INCREASING LAW STUDENT PROFESSIONAL COMPETENCE, IDENTITY AND ENGAGEMENT THROUGH CASE SIMULATIONS
Western State University, College of Law (UNITED STATES)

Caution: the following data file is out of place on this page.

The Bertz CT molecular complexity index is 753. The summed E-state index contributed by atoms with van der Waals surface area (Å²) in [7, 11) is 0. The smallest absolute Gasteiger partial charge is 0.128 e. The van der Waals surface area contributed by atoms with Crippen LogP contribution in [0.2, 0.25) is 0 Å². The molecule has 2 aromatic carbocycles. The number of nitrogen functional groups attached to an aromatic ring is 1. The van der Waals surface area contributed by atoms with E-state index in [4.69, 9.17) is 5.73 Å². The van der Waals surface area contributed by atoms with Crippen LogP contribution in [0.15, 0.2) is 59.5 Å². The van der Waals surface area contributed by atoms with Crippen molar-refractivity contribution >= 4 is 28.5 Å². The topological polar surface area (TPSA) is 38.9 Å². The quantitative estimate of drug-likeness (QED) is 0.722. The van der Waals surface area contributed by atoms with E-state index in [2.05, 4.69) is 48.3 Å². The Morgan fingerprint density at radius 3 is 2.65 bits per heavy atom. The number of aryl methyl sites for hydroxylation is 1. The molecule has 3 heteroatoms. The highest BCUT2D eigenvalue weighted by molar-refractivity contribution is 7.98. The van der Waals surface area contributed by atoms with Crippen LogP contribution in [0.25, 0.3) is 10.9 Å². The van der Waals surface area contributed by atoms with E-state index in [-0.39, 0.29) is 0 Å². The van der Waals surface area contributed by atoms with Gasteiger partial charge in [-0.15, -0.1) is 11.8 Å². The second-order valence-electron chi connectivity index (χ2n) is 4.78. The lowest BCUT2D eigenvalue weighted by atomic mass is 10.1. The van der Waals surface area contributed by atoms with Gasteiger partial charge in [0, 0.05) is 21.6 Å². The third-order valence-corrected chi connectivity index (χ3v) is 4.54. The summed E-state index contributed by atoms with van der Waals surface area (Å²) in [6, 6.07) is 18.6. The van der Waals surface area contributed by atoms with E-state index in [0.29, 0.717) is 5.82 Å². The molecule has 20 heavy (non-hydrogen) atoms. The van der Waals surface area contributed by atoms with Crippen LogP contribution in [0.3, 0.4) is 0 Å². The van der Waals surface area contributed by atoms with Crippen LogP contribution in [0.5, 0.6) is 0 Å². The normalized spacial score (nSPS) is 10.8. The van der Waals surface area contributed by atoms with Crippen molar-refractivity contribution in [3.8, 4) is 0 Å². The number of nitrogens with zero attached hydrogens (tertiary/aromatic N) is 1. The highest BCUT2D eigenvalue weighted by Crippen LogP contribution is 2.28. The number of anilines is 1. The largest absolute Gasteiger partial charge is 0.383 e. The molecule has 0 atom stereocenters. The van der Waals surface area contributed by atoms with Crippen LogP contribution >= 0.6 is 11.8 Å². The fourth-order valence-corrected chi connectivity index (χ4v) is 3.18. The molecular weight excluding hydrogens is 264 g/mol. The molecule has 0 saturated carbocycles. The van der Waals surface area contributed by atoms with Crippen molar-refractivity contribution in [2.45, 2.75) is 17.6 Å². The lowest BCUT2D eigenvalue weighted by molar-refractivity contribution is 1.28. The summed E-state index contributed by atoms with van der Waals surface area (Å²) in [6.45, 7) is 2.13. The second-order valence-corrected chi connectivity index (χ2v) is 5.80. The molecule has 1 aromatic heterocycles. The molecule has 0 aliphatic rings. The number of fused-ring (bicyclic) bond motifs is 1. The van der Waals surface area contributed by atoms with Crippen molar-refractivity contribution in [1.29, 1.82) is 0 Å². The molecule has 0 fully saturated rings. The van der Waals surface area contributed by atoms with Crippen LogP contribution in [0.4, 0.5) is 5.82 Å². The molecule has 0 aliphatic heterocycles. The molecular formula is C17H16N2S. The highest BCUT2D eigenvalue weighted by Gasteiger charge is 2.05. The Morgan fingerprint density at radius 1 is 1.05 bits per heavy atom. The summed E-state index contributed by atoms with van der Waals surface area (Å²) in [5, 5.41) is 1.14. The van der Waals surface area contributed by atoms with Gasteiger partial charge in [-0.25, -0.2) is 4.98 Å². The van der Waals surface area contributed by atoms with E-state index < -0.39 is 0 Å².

Professional degree programs (law, business, medicine, etc.) straddle two worlds: instruction in traditional academic knowledge and abstract principles, and education and inculcation of professional skills and practice methodologies. The 2007 Report of the Carnegie Foundation for the Advancement of Teaching, Educating Lawyers, criticized American legal education for not teaching law students to develop professional competence and identity, while focusing too much attention on legal principles and theory. The balance of coursework in law schools has typically been weighted towards the latter and away from the former. Further, these two areas are often divided into distinct fields, doctrinal courses and clinical experiences. In my institution, this separation leads to limited student engagement in learning basic principles, as students perceive abstract knowledge to be far removed from the concrete demands of the profession and practitioners’ needs. The problem is exacerbated in student populations who, because of prior educational background or experience, have difficulty translating theoretical knowledge or models into tangible, specific professional situations and skills. This presentation will explain some uses of simulations and methods for reengaging students in their traditional doctrinal courses, helping them bridge the gap between theory and practice, and increasing their professional competence and identity.